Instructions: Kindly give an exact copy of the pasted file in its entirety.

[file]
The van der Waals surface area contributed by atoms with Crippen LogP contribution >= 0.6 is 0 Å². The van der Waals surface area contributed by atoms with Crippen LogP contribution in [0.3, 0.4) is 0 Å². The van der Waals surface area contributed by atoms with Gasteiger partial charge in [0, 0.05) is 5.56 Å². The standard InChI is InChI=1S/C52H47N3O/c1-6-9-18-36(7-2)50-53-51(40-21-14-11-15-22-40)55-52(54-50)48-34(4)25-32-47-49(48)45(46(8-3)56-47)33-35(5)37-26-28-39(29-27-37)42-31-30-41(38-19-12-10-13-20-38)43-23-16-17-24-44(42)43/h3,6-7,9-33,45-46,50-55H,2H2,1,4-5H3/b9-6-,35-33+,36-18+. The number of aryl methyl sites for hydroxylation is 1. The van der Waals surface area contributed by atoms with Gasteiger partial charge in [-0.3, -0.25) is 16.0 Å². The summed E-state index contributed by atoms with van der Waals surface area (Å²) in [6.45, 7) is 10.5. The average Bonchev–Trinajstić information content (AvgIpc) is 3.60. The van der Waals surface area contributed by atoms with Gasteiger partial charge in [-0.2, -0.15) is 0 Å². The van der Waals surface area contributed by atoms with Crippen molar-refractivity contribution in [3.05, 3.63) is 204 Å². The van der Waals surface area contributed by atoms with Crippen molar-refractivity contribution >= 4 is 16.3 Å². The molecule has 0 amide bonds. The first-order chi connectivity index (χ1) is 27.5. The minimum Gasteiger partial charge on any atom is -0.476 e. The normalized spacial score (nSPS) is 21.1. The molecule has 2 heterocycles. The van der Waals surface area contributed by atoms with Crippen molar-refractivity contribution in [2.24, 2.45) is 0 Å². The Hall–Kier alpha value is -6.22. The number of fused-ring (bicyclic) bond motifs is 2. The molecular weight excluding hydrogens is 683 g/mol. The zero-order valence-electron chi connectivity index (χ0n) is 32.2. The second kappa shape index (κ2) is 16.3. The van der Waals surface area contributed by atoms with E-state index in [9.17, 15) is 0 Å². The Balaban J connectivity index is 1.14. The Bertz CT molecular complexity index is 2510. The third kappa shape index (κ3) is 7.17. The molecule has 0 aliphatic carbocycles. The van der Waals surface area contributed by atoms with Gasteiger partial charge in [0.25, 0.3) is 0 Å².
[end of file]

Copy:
The van der Waals surface area contributed by atoms with Crippen LogP contribution >= 0.6 is 0 Å². The van der Waals surface area contributed by atoms with Crippen LogP contribution in [0.3, 0.4) is 0 Å². The van der Waals surface area contributed by atoms with Gasteiger partial charge in [0, 0.05) is 5.56 Å². The standard InChI is InChI=1S/C52H47N3O/c1-6-9-18-36(7-2)50-53-51(40-21-14-11-15-22-40)55-52(54-50)48-34(4)25-32-47-49(48)45(46(8-3)56-47)33-35(5)37-26-28-39(29-27-37)42-31-30-41(38-19-12-10-13-20-38)43-23-16-17-24-44(42)43/h3,6-7,9-33,45-46,50-55H,2H2,1,4-5H3/b9-6-,35-33+,36-18+. The number of aryl methyl sites for hydroxylation is 1. The van der Waals surface area contributed by atoms with Gasteiger partial charge in [-0.3, -0.25) is 16.0 Å². The summed E-state index contributed by atoms with van der Waals surface area (Å²) in [6.45, 7) is 10.5. The average Bonchev–Trinajstić information content (AvgIpc) is 3.60. The van der Waals surface area contributed by atoms with Gasteiger partial charge in [-0.2, -0.15) is 0 Å². The van der Waals surface area contributed by atoms with Crippen molar-refractivity contribution in [3.05, 3.63) is 204 Å². The van der Waals surface area contributed by atoms with Crippen molar-refractivity contribution >= 4 is 16.3 Å². The molecule has 0 amide bonds. The first-order chi connectivity index (χ1) is 27.5. The minimum Gasteiger partial charge on any atom is -0.476 e. The normalized spacial score (nSPS) is 21.1. The molecule has 2 heterocycles. The van der Waals surface area contributed by atoms with Crippen molar-refractivity contribution in [2.24, 2.45) is 0 Å². The Hall–Kier alpha value is -6.22. The number of fused-ring (bicyclic) bond motifs is 2. The molecular weight excluding hydrogens is 683 g/mol. The zero-order valence-electron chi connectivity index (χ0n) is 32.2. The second kappa shape index (κ2) is 16.3. The van der Waals surface area contributed by atoms with E-state index in [9.17, 15) is 0 Å². The Balaban J connectivity index is 1.14. The Bertz CT molecular complexity index is 2510. The third kappa shape index (κ3) is 7.17. The molecule has 0 aliphatic carbocycles. The van der Waals surface area contributed by atoms with Gasteiger partial charge in [0.25, 0.3) is 0 Å².